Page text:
Queer Places:
University of Cambridge, 4 Mill Ln, Cambridge CB2 1RZ
Reinhartshausen Palace, Hauptstraße 41, 65346 Eltville am Rhein, Germany
Hohenzollern Castle, Wurttemberg-Hohenzollern, Germany

Larger memorial image loading...Prince Frederick George William Christopher of Prussia (German: Friedrich Georg Wilhelm Christoph Prinz von Preußen; 19 December 1911 – 20 April 1966), also known as Friedrich von Preussen in the United Kingdom,[1] was the fourth son of Crown Prince Wilhelm of Germany and Duchess Cecilie of Mecklenburg-Schwerin.

He was studying at Cambridge and lived incognito as the Count von Lingen when war broke out in September 1939. He was arrested and interned in May 1940. He was held in Britain for several months and sent to internment camps near Quebec City and soon afterwards in Farnham, Quebec. In both camps, he was elected camp leader by fellow inmates.[5]

Frederick married on 30 July 1945 at Little Hadham, Lady Brigid Guinness. They had five children:[2]

He renounced his German citizenship in 1947.[2] He was naturalised as a British citizen in October 1947 under the name Friedrich von Preussen (having also been known during residence in the UK as "George Mansfield").[2] This naturalisation was controversial, in part because being a descendant of Sophia of Hanover, and having rights under the Act of Settlement 1701, as amended by the Sophia Naturalisation Act 1705, he had a claim to British citizenship from birth. His status in context of his claim for compensation for property seized in Poland was debated in Parliament and the law courts until 1961.[1]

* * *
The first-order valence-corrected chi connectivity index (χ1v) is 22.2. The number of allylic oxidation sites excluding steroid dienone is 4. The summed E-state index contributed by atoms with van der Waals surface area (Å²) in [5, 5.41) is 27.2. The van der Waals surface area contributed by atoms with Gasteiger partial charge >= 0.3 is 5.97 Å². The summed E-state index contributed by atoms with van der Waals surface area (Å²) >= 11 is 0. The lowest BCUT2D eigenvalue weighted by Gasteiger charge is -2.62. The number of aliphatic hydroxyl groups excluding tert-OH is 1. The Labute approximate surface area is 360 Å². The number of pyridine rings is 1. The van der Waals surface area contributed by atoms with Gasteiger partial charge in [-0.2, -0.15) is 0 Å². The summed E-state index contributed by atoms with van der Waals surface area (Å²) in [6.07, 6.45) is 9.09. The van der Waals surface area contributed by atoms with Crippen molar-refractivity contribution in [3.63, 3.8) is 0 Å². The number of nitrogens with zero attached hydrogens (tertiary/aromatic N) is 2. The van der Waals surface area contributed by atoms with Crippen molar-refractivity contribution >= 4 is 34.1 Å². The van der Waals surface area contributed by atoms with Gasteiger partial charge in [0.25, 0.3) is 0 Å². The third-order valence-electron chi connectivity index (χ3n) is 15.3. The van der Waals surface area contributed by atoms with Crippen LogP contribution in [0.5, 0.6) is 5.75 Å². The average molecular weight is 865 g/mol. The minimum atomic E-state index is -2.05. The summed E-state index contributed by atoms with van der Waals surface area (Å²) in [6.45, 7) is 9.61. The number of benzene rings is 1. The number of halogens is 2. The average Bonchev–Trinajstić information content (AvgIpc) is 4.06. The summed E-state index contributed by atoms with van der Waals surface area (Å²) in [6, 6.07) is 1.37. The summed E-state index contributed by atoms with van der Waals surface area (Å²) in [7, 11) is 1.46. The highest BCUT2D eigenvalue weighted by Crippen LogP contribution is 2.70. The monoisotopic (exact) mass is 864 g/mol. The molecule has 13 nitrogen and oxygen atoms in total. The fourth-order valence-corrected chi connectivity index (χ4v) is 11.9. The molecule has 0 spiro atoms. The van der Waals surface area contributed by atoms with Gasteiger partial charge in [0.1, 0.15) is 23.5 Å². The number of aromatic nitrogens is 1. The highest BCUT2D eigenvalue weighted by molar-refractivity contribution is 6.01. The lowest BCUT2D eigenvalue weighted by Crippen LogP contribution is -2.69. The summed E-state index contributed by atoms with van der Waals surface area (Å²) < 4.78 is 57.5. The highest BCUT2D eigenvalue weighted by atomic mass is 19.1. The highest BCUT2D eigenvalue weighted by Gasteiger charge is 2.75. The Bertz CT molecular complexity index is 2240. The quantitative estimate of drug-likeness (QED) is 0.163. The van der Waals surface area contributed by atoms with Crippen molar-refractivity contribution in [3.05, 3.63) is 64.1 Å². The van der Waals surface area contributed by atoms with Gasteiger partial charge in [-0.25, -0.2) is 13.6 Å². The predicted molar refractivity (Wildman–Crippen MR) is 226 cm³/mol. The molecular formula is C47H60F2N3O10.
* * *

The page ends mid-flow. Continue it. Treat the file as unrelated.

He was the owner of Reinhartshausen Palace at Erbach, Germany. While staying there in 1966, he went missing and was found two weeks later after he had drowned in the Rhine. Whether it was suicide or an accident could not be determined.[2] At that time his wife, Lady Brigid Guinness (heiress to the great brewing fortune), was living openly with Major Anthony Ness, whom she married in 1967, after Friedrich's death.

Lady Guinness had cause to be living with another man. Prince Friedrich had tempestuous, painful affairs and encounters with handsome young men. He was also notoriously unstable and caused his family much suffering. Friedrich did not choose his friends wisely. He was a close friend of the infamous Sir Henry "Chips" Channon, who was married to Lady Honor Guinness, the older sister of Prince Friedrich's long-suffering wife, Lady Brigid Guinness, who died in 1995. Both these attractive, fabulously wealthy women each married a gay man.

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